Webinar Programs

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Upcoming Live Webcasts
Collapse A Year in Visual Optics: Understanding the Anterior Human Eye

This webinar we will provide background for the analysis and understanding of the anterior human eye, cornea and lens, that not only provides refraction and high transparency that allow us to see the world around us but also is critical as a rigid yet transparent window to the inner eye of immeasurable value when diagnosing a number of eye and retinal conditions that may deteriorate vision if left untreated.

  • The refractive properties of the cornea, the foremost element of the eye, will be covered and examples will be given of how the cornea can be imaged and analyzed. Improved imaging and analysis is crucial for eye diagnostics and for accurate refractive surgery.
  • The mechanical properties of the eye and, in particular, the cornea will be discussed. The optical and mechanical properties of the cornea are determined by layered collagen fibrils. Only though detailed mechanical modeling can its structure and properties be understood.
  • The crystalline eye lens has a graded refractive index profile and ensures vision and accommodation. Scattering may hinder clear vision and require implantation of an intraocular lens. A number of lenses are available that mimic the natural crystalline lens to provide accurate vision. The optics and opportunities of intraocular lenses will be discussed.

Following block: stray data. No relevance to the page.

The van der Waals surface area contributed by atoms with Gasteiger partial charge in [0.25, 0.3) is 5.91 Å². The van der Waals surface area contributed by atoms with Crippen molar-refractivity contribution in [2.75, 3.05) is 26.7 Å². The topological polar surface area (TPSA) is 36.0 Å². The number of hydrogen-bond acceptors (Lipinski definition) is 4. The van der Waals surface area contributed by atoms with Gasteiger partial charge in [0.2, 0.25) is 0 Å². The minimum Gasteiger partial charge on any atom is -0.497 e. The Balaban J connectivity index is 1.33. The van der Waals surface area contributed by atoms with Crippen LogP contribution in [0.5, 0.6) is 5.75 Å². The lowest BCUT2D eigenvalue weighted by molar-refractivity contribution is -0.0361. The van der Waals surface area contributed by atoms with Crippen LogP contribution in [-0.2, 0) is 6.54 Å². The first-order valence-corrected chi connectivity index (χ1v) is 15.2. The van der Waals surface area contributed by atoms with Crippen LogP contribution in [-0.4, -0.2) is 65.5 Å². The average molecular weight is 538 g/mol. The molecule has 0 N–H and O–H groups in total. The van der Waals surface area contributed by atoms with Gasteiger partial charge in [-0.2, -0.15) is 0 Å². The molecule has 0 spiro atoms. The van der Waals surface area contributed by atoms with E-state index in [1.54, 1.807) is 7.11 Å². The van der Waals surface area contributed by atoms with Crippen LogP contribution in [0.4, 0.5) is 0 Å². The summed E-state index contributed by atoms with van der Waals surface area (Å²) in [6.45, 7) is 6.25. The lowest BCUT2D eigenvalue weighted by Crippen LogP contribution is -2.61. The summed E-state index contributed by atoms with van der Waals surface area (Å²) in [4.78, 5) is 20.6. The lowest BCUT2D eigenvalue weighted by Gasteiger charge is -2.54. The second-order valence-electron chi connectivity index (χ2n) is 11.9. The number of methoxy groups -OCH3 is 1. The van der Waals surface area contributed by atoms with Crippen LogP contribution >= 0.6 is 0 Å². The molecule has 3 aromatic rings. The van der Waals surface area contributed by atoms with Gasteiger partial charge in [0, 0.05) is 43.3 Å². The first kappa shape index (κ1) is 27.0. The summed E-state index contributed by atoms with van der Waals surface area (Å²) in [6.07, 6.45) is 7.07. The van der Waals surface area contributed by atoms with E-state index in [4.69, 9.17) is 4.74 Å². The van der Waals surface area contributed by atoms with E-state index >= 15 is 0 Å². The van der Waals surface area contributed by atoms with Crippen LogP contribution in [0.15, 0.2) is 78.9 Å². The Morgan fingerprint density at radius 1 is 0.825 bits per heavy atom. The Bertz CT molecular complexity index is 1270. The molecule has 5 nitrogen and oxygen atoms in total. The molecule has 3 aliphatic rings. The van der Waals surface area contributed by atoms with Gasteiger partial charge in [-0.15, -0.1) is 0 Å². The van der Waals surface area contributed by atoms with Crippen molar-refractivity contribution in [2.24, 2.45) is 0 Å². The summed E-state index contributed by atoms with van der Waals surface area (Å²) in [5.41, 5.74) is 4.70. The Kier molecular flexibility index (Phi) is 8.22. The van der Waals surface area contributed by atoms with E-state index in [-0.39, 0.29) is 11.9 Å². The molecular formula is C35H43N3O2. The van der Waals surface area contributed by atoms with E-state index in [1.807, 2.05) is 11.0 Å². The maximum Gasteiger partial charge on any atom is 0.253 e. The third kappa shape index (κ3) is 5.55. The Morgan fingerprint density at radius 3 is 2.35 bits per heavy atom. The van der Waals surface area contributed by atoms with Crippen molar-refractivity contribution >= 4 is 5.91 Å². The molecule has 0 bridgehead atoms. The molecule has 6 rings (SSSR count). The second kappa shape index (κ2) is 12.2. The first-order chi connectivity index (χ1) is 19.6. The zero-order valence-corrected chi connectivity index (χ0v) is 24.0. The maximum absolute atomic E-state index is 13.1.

What You Will Learn/Seminar Objectives
  • Methods used to image and analyze the cornea of the human eye
  • Methods that allow detailed mechanical analysis of the cornea and its parts
  • Analysis of vision and the role of the crystalline lens and intraocular lenses

Who Should Attend
  • Anyone interested in learning about the eye, the mechanics and the optical properties of the anterior eye and their importance for vision as well as ophthalmic imaging.
  • Students and researchers with an interest in ophthalmic technologies and the eye.
  • Ophthalmic industry employees and clinicians who wish to increase their understanding of the human eye and the technical possibilities currently available to explore the cornea and the crystalline lens.

Level
  • The webinar will be targeted for beginners and intermediate researchers towards the specialists.